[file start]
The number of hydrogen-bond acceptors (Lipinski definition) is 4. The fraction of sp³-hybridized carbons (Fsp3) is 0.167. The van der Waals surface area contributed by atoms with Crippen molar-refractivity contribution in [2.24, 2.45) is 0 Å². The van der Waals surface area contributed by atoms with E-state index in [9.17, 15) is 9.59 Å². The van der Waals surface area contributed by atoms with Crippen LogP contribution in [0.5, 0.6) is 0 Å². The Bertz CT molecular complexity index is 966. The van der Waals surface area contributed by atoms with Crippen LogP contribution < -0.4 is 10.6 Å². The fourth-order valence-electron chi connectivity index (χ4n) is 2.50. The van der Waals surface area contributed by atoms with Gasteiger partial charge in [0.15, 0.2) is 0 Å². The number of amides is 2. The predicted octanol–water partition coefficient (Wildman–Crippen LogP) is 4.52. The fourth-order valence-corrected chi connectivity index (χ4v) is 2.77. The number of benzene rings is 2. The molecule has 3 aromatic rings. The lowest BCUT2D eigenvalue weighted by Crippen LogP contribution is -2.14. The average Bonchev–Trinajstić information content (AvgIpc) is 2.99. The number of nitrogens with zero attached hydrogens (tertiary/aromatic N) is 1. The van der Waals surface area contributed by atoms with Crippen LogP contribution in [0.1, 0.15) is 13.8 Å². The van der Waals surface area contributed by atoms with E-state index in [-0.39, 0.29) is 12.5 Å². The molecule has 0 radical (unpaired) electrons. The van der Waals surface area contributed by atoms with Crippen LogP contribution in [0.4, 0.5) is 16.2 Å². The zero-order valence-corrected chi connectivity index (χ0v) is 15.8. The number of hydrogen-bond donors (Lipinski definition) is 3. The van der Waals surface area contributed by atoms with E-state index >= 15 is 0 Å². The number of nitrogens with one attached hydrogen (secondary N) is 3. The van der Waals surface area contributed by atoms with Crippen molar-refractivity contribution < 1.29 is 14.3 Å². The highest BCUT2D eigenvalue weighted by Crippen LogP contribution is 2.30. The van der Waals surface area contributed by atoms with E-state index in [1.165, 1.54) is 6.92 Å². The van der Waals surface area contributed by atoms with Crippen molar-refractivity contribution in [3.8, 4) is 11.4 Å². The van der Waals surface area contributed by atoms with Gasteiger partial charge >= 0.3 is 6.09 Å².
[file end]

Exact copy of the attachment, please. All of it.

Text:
The number of hydrogen-bond acceptors (Lipinski definition) is 4. The fraction of sp³-hybridized carbons (Fsp3) is 0.167. The van der Waals surface area contributed by atoms with Crippen molar-refractivity contribution in [2.24, 2.45) is 0 Å². The van der Waals surface area contributed by atoms with E-state index in [9.17, 15) is 9.59 Å². The van der Waals surface area contributed by atoms with Crippen LogP contribution in [0.5, 0.6) is 0 Å². The Bertz CT molecular complexity index is 966. The van der Waals surface area contributed by atoms with Crippen LogP contribution < -0.4 is 10.6 Å². The fourth-order valence-electron chi connectivity index (χ4n) is 2.50. The van der Waals surface area contributed by atoms with Gasteiger partial charge in [0.15, 0.2) is 0 Å². The number of amides is 2. The predicted octanol–water partition coefficient (Wildman–Crippen LogP) is 4.52. The fourth-order valence-corrected chi connectivity index (χ4v) is 2.77. The number of benzene rings is 2. The molecule has 3 aromatic rings. The lowest BCUT2D eigenvalue weighted by Crippen LogP contribution is -2.14. The average Bonchev–Trinajstić information content (AvgIpc) is 2.99. The number of nitrogens with zero attached hydrogens (tertiary/aromatic N) is 1. The van der Waals surface area contributed by atoms with Crippen LogP contribution in [0.1, 0.15) is 13.8 Å². The van der Waals surface area contributed by atoms with E-state index in [-0.39, 0.29) is 12.5 Å². The molecule has 0 radical (unpaired) electrons. The van der Waals surface area contributed by atoms with Crippen LogP contribution in [0.4, 0.5) is 16.2 Å². The zero-order valence-corrected chi connectivity index (χ0v) is 15.8. The number of hydrogen-bond donors (Lipinski definition) is 3. The van der Waals surface area contributed by atoms with E-state index >= 15 is 0 Å². The number of nitrogens with one attached hydrogen (secondary N) is 3. The van der Waals surface area contributed by atoms with Crippen molar-refractivity contribution < 1.29 is 14.3 Å². The highest BCUT2D eigenvalue weighted by Crippen LogP contribution is 2.30. The van der Waals surface area contributed by atoms with E-state index in [1.165, 1.54) is 6.92 Å². The van der Waals surface area contributed by atoms with Crippen molar-refractivity contribution in [3.8, 4) is 11.4 Å². The van der Waals surface area contributed by atoms with Gasteiger partial charge >= 0.3 is 6.09 Å².